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gambiae s.s and An.
arabiensis are the major vectors for Plasmodium falciparum malaria in Sub-Saharan Africa.
They tend to lay their eggs in nearly the same habitats; in small, temporary sunlit pools (Minakawa et al, 2004).
However, despite these findings, the exact mechanisms behind habitat selection are not fully understood and it is not known whether females can choose for habitats that are advantageous to their immature.
The question to what influence gravid female mosquitoes to choose some habitats for oviposition, is poorly understood.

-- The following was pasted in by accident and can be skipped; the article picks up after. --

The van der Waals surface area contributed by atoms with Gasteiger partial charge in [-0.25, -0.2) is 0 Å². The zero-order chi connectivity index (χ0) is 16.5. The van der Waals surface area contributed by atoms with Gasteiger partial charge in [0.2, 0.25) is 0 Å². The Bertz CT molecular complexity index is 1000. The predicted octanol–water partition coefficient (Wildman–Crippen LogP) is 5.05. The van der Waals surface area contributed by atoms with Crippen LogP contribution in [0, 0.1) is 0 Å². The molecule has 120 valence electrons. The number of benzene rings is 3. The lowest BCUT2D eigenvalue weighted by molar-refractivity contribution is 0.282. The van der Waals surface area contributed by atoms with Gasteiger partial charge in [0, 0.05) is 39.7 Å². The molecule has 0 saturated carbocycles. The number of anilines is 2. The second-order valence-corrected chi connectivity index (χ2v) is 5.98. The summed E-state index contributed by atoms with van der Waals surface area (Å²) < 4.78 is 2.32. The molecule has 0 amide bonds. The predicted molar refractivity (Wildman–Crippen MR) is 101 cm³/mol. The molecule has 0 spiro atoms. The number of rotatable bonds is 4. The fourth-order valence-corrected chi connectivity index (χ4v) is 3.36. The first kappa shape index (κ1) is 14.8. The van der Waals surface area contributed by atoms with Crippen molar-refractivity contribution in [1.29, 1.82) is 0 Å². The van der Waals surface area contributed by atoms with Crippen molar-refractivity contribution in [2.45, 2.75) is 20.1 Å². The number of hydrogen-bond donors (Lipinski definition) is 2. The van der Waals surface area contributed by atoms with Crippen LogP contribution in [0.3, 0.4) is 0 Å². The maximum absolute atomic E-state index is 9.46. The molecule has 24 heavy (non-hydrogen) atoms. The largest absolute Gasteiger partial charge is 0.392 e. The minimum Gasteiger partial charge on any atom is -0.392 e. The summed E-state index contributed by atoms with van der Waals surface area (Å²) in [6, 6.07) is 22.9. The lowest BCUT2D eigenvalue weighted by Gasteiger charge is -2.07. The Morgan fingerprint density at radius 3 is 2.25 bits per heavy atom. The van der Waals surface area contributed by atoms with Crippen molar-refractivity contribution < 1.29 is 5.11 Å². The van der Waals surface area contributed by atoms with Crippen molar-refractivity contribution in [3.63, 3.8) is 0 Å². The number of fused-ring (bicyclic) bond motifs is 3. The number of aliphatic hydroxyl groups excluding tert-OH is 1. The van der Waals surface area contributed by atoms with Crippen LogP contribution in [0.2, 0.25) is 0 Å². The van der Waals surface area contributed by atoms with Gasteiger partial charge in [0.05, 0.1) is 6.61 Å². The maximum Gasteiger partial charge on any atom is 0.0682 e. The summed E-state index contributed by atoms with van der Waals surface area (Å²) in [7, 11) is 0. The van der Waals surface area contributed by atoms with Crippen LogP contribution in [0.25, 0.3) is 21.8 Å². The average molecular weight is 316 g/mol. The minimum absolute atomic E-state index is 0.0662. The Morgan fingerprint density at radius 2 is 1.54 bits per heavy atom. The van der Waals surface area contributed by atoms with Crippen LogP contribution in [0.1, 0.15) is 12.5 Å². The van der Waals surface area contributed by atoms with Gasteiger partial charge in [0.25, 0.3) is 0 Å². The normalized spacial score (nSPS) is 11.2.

Despite of many years of chemical control efforts; malaria remains an important public health problem, contributing most to the world’s vector-borne disease burden.
In addition resistant development strains could make this important tool of chemical control unproductive.
Therefore there is need for development and use of other methods like genetic control (Coleman, 2004), trapping system (Kitau et al, 2010), entomopathogenic fungi (Scholte et al, 2005) to balance existing technologies.
The use of oviposition site selection system is among some alternative methods which can complement existing methods for mosquito control.
Shayo, MSc: studied Medical Parasitology and Entomology at Kilimanjaro Christian Medical University College.
Project manager at Pan African Malaria Vector Research Consortium (PAMVERC), MOSHI.
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